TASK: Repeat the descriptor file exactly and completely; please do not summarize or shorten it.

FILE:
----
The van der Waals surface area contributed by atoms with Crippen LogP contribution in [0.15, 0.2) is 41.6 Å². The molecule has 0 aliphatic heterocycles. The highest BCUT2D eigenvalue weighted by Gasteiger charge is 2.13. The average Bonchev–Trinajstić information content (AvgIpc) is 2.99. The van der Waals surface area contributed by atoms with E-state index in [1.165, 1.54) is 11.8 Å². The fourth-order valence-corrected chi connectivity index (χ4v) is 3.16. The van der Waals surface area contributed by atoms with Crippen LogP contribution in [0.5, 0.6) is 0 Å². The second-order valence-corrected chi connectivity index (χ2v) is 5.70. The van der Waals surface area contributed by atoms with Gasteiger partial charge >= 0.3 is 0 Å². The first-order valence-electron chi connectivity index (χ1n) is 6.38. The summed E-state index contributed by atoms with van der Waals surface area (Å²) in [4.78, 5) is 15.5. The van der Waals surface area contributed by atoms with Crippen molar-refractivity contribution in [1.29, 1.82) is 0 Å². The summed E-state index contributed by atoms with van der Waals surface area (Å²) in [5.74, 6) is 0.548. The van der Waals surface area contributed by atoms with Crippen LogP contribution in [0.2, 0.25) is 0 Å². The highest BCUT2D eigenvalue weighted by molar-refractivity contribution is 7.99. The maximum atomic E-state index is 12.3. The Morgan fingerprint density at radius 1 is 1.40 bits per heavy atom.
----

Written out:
The van der Waals surface area contributed by atoms with Crippen LogP contribution in [0.15, 0.2) is 41.6 Å². The molecule has 0 aliphatic heterocycles. The highest BCUT2D eigenvalue weighted by Gasteiger charge is 2.13. The average Bonchev–Trinajstić information content (AvgIpc) is 2.99. The van der Waals surface area contributed by atoms with E-state index in [1.165, 1.54) is 11.8 Å². The fourth-order valence-corrected chi connectivity index (χ4v) is 3.16. The van der Waals surface area contributed by atoms with Crippen LogP contribution in [0.5, 0.6) is 0 Å². The second-order valence-corrected chi connectivity index (χ2v) is 5.70. The van der Waals surface area contributed by atoms with Gasteiger partial charge >= 0.3 is 0 Å². The first-order valence-electron chi connectivity index (χ1n) is 6.38. The summed E-state index contributed by atoms with van der Waals surface area (Å²) in [4.78, 5) is 15.5. The van der Waals surface area contributed by atoms with Crippen molar-refractivity contribution in [1.29, 1.82) is 0 Å². The summed E-state index contributed by atoms with van der Waals surface area (Å²) in [5.74, 6) is 0.548. The van der Waals surface area contributed by atoms with Crippen LogP contribution in [0.2, 0.25) is 0 Å². The highest BCUT2D eigenvalue weighted by molar-refractivity contribution is 7.99. The maximum atomic E-state index is 12.3. The Morgan fingerprint density at radius 1 is 1.40 bits per heavy atom.